Providing care to patients is the highest of callings and one of the most challenging professions in the world. A patient’s relationship with their healthcare provider is the that a patient develops with their healthcare provider and is the single greatest driver of their overall experience. By that virtue, culture is the singular most important aspect of any organization’s success. Seth Godin outlines three pillars of being indispensable (Generous, Dignified, and Humane), all of which make up what anyone should ask for in a healthcare provider besides talent. Hiring individuals who embrace empathy inherently is critical to creating and sustaining culture. However, hiring for empathy is undoubtedly a very difficult thing to do. Really, how can you measure something like empathy?

The type of care you receive also tremendously impacts the patient experience. Different support systems will be in place for the varying degrees of care provided. I.E., going in for lip injections will not require the same follow-up as a co-morbid 65-year-old. Whereas, now that millennials are becoming parents, the requirements for pediatric facilities to take a multi-modal approach to engagement with parents is even more critical. Millennials are the first generation to grow up in the digital era. You can believe the right text message, at the right time, to the right person will continue to evolve and drive patient satisfaction. Quality organizations understand who their patient population is and play into those strengths.

So, culture is a linchpin for creating a quality brand. What is an effective technology adoption strategy for engaging with patient populations? As an up-and-coming consumer of healthcare, it’s unfortunate that HITECH created mismatched agendas and did not require a common programming framework for healthcare software programs from the jump. The nation’s healthcare communication channels (EMRs, HIEs, Patient Portals, etc.) are a patchwork quilt at best right now. However, as I alluded to earlier, text messaging seems to be the most preferred way of communicating with patients today. Much like our banking industry allows us to access our money from almost any terminal in the country, text messaging is ubiquitous across telecommunications carriers. The question then becomes, how can we take better advantage of the technology that virtually every patient has in their pocket today?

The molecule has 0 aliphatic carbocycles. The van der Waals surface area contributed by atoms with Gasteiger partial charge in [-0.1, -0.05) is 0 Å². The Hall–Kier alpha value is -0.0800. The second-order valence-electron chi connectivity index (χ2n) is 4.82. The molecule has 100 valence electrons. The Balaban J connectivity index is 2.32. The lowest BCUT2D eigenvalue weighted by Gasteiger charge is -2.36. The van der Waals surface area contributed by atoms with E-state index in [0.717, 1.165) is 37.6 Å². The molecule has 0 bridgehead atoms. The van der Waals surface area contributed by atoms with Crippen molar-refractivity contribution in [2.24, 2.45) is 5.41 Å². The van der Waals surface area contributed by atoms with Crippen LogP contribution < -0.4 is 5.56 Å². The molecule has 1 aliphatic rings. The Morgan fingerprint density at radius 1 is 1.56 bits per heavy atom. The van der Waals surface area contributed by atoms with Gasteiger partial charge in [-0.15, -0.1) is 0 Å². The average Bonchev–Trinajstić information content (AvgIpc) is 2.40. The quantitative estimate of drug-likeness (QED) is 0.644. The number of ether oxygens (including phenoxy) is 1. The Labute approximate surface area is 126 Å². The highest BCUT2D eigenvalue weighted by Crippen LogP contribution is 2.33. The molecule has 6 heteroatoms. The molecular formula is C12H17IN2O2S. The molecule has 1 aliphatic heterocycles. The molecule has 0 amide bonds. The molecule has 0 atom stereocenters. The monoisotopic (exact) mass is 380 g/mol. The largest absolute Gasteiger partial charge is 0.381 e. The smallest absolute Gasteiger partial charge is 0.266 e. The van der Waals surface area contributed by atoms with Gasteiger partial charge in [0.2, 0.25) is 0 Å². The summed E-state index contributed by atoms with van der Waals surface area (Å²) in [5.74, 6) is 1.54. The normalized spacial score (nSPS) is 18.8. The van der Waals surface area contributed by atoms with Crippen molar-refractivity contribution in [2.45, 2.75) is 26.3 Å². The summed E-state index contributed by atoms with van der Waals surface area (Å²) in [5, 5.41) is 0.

To be sure, numerous other quality communication tools built within the patchwork quilt are paramount to organizations communicating longitudinal patient histories, scheduling appointments, getting consent forms signed, etc. The patient portal is to patient engagement what the glove is to the hand in baseball. And, despite all the misgivings about data blocking, Epic is the only EHR vendor that creates a unified patient experience as long as you operate within their community of providers. Other organizations have realized the importance of communicating across multiple healthcare ecosystems and developed vendor-agnostic patient portal tools to satisfy that demand.

Building a care setting with healthcare providers that give a darn and are enabled to communicate with their patients efficiently through technology will be beautiful to the next generation of healthcare consumers. Consumers who will be armed with their own money (HSAs and HDHPs), the best mobile device in history (thanks to Moore’s Law), are beginning to make up the largest population of healthcare consumers in US history. So, who will create a technology-enabled environment with healthcare providers that give a Nudge?

Published by Miers Q.

This website is a testament to the importance of our healthcare system and the importance our choices have on that system. I have worked in the health information technology software space since hanging up my baseball cleats. Hopefully this information can offer some unique perspective in a notoriously ambiguous industry.